Obama and Rouhani Exchange Letters

             President Barack Obama confirmed in a televised interview that he has exchanged letters with President Hassan Rouhani. This is the most significant direct communication between the United States and Iran in years— and at the highest level since Rouhani’s election in June. The revelation comes just a week before the two men will both speak at the U.N. General Assembly on September 24.

      President Obama “indicated that the U.S. is ready to resolve the nuclear issue in a way that allows Iran to demonstrate that its nuclear program is for exclusively peaceful purposes," said White House spokesman Jay Carney on September 18. "The letter also conveyed the need to act with a sense of urgency to address this issue because, as we have long said, the window of opportunity for resolving this diplomatically is open, but it will not remain open indefinitely," Carney said.
            The exact timing and origin of the exchange – first reported in Iran – are still unknown. Iranian Foreign Minister Mohammad Javad Zarif first acknowledged the existence of private messages on September 9 during a visit to Iraq. He implied that the messages were primarily about Syria, Iran’s closest ally in the Middle East. Syria, ironically, may be bringing Washington and Tehran together. Tabank news website and Fars News Agency reported that Iran replied to Obama’s proposal to “turn a new page” in relations. Iranian agencies claimed that President Obama passed the letter to Rouhani through Omani Sultan Qaboos bin Said during his visit in late August.
            In Washington, National Security spokeswoman Bernadette Meehan was asked about the letters but neither denied nor acknowledged their existence. She echoed President Obama’s previous remarks on Iran. Should President Rouhani’s government “choose to engage substantially and seriously to meet its international obligations and find a peaceful solution to this [nuclear] issue, it will find a willing partner in the United States,” Meehan told the Los Angeles Times in early September.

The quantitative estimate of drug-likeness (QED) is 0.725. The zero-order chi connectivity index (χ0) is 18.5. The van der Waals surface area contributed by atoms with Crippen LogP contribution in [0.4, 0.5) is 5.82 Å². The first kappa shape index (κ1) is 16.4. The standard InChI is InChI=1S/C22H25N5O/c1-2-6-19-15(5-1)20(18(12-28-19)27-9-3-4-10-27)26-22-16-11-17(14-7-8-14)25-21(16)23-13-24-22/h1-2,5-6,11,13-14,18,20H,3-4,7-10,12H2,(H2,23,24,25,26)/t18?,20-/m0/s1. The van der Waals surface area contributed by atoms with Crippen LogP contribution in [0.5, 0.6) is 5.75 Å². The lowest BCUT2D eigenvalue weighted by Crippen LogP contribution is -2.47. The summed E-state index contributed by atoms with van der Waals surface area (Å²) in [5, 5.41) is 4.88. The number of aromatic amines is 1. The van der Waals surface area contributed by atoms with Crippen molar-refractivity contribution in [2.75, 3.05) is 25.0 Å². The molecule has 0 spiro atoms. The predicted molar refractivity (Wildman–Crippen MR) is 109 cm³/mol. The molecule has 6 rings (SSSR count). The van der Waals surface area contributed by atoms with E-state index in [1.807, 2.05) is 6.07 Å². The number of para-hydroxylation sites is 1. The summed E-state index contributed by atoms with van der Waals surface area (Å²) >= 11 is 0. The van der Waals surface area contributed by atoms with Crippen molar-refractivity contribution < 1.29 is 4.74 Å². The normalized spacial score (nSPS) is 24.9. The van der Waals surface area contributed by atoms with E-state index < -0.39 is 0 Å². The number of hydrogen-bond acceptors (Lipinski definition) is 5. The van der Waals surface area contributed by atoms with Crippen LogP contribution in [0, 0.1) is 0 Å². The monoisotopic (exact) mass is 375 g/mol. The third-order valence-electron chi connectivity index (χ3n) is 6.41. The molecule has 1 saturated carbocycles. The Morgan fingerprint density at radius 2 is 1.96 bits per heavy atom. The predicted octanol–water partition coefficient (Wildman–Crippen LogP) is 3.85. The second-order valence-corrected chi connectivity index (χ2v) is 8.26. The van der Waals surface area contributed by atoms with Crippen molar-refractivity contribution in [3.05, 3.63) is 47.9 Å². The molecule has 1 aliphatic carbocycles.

Several days later, President Obama acknowledged the letter exchange in an interview with ABC that also covered Syria. “I think what the Iranians understand is that the nuclear issue is a far larger issue for us than the chemical weapons issue, that the threat against Israel that a nuclear Iran poses, is much closer to our core interests,” Obama said in the interview that aired on September 15. The following are excerpts.
            Have you reached out personally to the new president?
            I have.  And he’s reached out to me.  We haven’t spoken– directly.  But…
            Yeah.  And I think what the Iranians understand is that– the nuclear issue – is a far larger issue for us than the chemical weapons issue [in Syria], that the threat against Israel, that a nuclear Iran poses, is much closer to our core interests, that a nuclear arms race in the region is something that would be profoundly destabilizing.
            And so my suspicion is that the Iranians recognize they shouldn’t draw a lesson that we haven’t struck, to think we won’t strike Iran.  On the other hand, what they should draw from this lesson is that there is the potential of resolving these issues diplomatically. 
            You think they’re there?  You think they believe that?
             I think they recognize, in part, because of the extraordinary sanctions that we placed on them, that the world community is united when it comes to wanting to prevent a nuclear arms race in the region.  And you know, negotiations with the Iranians is always difficult.  I think this new president is not gonna suddenly make it easy.  But you know, my view is that if you have both a credible threat of force, combined with a rigorous diplomatic effort, that, in fact you can strike a deal. And I hold out that hope.
            Obama revealed the private communication at a critical juncture, barely a week before the U.N. General Assembly opening. Iran is also set to meet with the U.N. nuclear watchdog on September 27 in Vienna. And E.U. foreign policy chief Catherine Ashton hopes to schedule a new round of nuclear talks between Iran and the world’s six major powers — the United States, Britain, China, France, Germany and Russia.
            “On the nuclear issue, the endgame should be a win-win,” Rouhani told state television in early September. “A win-lose game is meaningless. We are ready for this game. This job will begin in New York.” The Iranians have planned an ambitious schedule of events around the U.N. General Assembly. But not all of the dates and times have been publicized.
            • September 24: President Rouhani is scheduled to address the general assembly just hours after Obama’s speech.
            • September 26: Rouhani is set to address the Asia Society, global non-profit that aims to forge closer ties between Asia and the West.
            • Foreign Minister Zarif and E.U. foreign policy chief Catherine Ashton are scheduled to discuss the next round of nuclear talks. Ashton hopes to set a date for the talks.
            • British Foreign Minister William Hague’s office has indicated that he may meet Zarif. The meeting would be the first direct diplomatic encounter in two years. Britain withdrew its Tehran embassy after Iranian security forces reportedly allowed mobs to storm the compound in November 2011.
            • Iran’s delegation will almost certainly meet with the Russian one to discuss Syria and nuclear talks.
Photo credits: President Barack Obama By Elizabeth Cromwell (http://chesh.org/barack/DSC_0010.JPG) [GFDL (http://www.gnu.org/copyleft/fdl.html) or CC-BY-SA-3.0 (http://creativecommons.org/licenses/by-sa/3.0/)], via Wikimedia Commons and President Hassan Rouhani via President.ir